I received a few inquiries regarding the above portrait of my wife. A few had questions regarding the lighting, the retouch and the background. A few just wanted to know how the hell I got so lucky having her as my wife! That's a whole separate post! But I can discuss the portrait.
While I'd like to make this seem like some incredibly artistic, grand portrait of master photography that involved a $3,000 hand painted backdrop, a medium format camera and a fancy light......in reality, this is nothing more than a 5 min natural light photo of her sitting in front of an ugly old painted piece of foamcore I keep around. In reality, the subject here is everything and fortunately....she photographs so well. I had little to do with it.
I sometimes shoot videos in my home studio and use that same piece of foamcore for my background. I originally purchased a couple of them and spray painted them black to be used as vflats of sorts. Over time, they got broken up and ugly. I keep only the one laying around and will use here and there for random whatever. Mostly to absorb or block light.
My wife was preparing to leave for work. I saw her in her soft cashmere sweater, her beautiful belly, full and round at 31 weeks so I asked her to sit for a minute. She was waiting on her UBER so literally, I only had a few minutes. We haven't shot any real pregnancy pics as of yet and may not even bother. As far along as she is though we wanted to be sure to highlight it, even if just a little and more casual.
There are a few large windows and a large set of glass doors on the other side of the room that I use for the natural light. She sat, I got my exposure, posed her and took a total of 10 shots before she had to leave.
Once I had her there, I immediately saw the vision of what I wanted and knew of course that I'd need to do some work in post to deal with that mess behind her.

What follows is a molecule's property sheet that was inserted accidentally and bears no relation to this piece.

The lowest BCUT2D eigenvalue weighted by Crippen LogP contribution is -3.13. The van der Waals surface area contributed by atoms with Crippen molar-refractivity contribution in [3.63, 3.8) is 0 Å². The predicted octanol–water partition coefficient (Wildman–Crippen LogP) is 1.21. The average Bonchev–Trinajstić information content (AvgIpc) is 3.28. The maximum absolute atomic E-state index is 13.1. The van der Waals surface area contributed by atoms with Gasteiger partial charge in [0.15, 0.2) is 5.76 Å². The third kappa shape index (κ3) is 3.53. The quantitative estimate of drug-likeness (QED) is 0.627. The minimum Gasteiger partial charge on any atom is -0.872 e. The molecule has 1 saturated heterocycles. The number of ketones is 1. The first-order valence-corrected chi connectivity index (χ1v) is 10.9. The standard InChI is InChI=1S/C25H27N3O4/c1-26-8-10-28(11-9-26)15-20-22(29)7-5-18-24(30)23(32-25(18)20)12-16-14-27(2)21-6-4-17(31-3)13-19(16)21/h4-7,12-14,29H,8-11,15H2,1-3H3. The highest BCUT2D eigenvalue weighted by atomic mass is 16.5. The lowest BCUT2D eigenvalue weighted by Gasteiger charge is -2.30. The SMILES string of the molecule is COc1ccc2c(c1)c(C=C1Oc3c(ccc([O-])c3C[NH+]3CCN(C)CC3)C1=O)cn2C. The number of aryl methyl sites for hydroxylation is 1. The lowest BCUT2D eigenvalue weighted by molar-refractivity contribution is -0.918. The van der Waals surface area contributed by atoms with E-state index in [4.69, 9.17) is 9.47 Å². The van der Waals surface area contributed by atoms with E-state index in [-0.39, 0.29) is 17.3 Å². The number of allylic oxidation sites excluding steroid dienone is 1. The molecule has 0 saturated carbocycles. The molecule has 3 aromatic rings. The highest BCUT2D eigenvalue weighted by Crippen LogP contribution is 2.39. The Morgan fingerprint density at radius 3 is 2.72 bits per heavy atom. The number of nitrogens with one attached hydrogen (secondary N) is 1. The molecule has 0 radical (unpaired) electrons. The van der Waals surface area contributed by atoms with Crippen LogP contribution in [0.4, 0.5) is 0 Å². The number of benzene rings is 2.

A bit of clean up in PS, some color adjustments and some final work in Exposure 7 and I was done. If I were more skilled in my post work, I may have been able to come up with some even better looks.
So the point of this post? I just wanted to show that anyone, in a limited space, with limited gear and even the most random background can create truly beautiful portraits so long as the fundamentals of good portraiture photography are what lead your work. Would I love a custom Oliphant backdrop? Heck yeah! Do I really need one to get a decent portrait? Not at all. No lights, 1 light, 4 lights or 10...hand painted muslin, seamless or a crappy piece of foamcore....doesn't matter.
A portrait is all about the subject, the person. If you focus on photography fundamentals, understanding light and know how to pose people, you can pretty much shoot wherever with whatever in little time, with no prep or planning at all. Get in the habit of finding random, spontaneous moments to see what you can come up with and learn fundamentals of light/exposure. In addition, master the basics of your post processing including how and when to utilize the right tools when you need them to create your final image as you see it.
Here's one of my selfies while I prepped the set up for my video. My wife of course makes a far better subject!
Hope this inspires some to use whatever they have to work with and not feel restricted by the lack of certain things.